Dear Self: Writing Love Letters to Ourselves

“I hate my thunder thighs.”

“I can’t do anything right.”

“I’m so stupid.”

How many of us have heard (or said) something like this in the past week? It’s ok, I raised my hand too. Self-hate and criticism is an epidemic, and as part of the initiative to stop self-hate, Voice in Recovery has issued a The April Self Love Letter Challenge, encouraging readers to write love letters to themselves.

I loved this idea, because I believe that the only way to combat negative self-talk is to replace it with positive self-talk, and sometimes we need to write those positive thoughts down to help them stick in our minds.

I encourage all of you to participate in this wonderful challenge, visit Voice in Recovery for details.

So without further ado, here’s my letter to myself:

Dear Self,

I wrote to your 13-year-self awhile back, but now I write to the woman you are today. You’re all grown up now, but still essentially the same person as that terrified, overwhelmed eighth grader with no fashion sense who just wanted to fit in. Now you know you’d rather create your own mold than try to fit someone else’s. You’ve realized that your worth is infinite and doesn’t exist in the opinions of others. It isn’t measured by the number on the scale or on the tag of your jeans and doesn’t depend on your compliancy with social norms or expectations.

I know we haven’t always been friends. I haven’t always liked you. Sometimes I’ve been really mean to you, like those months I forced you to exist on 700 calories a day, or when I scrubbed your face with rubbing alcohol and a loofah to tame the teenage breakouts, or when I thought you were weak for feeling afraid of growing up. I’m sorry for letting people take advantage of you because I thought you deserved it. It took twenty-two years for me to realize how strong and brave you are and how much love you have in your heart. I mistook your empathy and sensitivity for weakness.

At only 20, you made the decision to never diet again and to learn to love your body no matter what, which led you on an incredible odyssey of learning the novel concept of self-love. Instead of burying your problems in food and trying to control your body, you were determined to face those issues head-on while still being gentle with yourself if it was too much. That took guts. You learned to love your awkward goofiness instead of trying to act sophisticated. You embraced your introverted, contemplative nature instead of trying to be the social butterfly you felt like you should be. You never let anyone tell you who you are, because you already knew. Most of all, you realized that it’s ok to love yourself, that self-hatred and criticism isn’t right; you didn’t have to participate in the national epidemic of self-loathing.

Now, you’re a terrified 22-year-old who still has no fashion sense but is confident enough to wear tee shirts and jeans anyway and not give a damn. You’re not the life of the party and you’re ok with that. You’re ok with being the quiet girl who would rather be at home watching The Muppet Show, baking cookies or cutting up magazines to collage.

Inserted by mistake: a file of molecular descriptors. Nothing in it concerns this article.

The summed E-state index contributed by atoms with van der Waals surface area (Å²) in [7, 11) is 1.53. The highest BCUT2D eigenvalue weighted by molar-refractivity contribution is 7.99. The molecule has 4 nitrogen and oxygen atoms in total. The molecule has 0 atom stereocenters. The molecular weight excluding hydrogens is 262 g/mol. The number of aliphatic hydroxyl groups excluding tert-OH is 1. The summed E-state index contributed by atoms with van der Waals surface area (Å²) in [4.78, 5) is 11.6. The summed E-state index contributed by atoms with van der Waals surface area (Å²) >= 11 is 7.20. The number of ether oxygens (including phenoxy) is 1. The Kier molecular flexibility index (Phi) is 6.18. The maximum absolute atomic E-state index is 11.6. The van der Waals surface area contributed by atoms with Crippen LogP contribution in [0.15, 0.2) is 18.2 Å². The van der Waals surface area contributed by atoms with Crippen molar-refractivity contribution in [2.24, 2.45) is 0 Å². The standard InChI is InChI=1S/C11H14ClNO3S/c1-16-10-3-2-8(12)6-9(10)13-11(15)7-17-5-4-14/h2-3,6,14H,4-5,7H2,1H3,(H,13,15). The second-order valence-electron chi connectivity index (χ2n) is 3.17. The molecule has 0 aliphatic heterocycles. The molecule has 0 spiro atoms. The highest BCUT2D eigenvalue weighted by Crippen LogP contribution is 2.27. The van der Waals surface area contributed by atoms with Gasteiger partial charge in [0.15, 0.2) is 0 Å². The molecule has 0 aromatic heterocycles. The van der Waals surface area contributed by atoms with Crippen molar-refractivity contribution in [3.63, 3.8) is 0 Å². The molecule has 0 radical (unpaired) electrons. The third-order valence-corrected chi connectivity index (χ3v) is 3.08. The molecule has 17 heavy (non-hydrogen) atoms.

I’m sorry for thinking you were worthless; that no one would ever love you or that you deserved horrible treatment because you could never get any better, that boyfriends cheated because you weren’t good enough for them, or that you couldn’t do anything right just because you couldn’t fulfill someone else’s expectations. I’m sorry I tried to force you to be something you weren’t so everyone else would accept you, and for taking so long to realize that the only person who truly needed to accept you was me. I love you the way you are, the oddball sense of humor, the dirt under your fingernails, and the flipper feet. You’re special, no matter who loves you or who hurts you. I promise I’ll always be there for you. I might let you down sometimes, but I’ll do my best not to. Remember how special you are, just for being yourself.




Posted on April 11, 2011, in Body image, Gratitude and tagged , , , , , . Bookmark the permalink. 3 Comments.

  1., true. i find and see my self in all what you say Mckella though i am thousands of miles far than where you are.i belong to another continent but the feelings, way of perceiving my self is the same as the way you expressed.though i never had to do a diet, i know the feeling of not liking onse or body. now i am 25 years old. things are getting better

    • Thanks Cyrine! Isn’t the internet wonderful? I love connecting with people who are far away. I think we all feel uncomfortable in our own skin at some point in our lives. Learning to live in our bodies is one of the glorious challenges of life.

  2. yes i do think so.thanks to Internet the world became a small village. it is really wonderful to belong to another country, speak another language and have a different religion to share and most importantly feel things that another different person who you have never met before or even know that it does exit, unless virtually, does feel the same. i think at some point or another any girl, except some of course, undergoes a lack of confidence.that is my case, but i am trying to get rid of it. Any tips.thanks.

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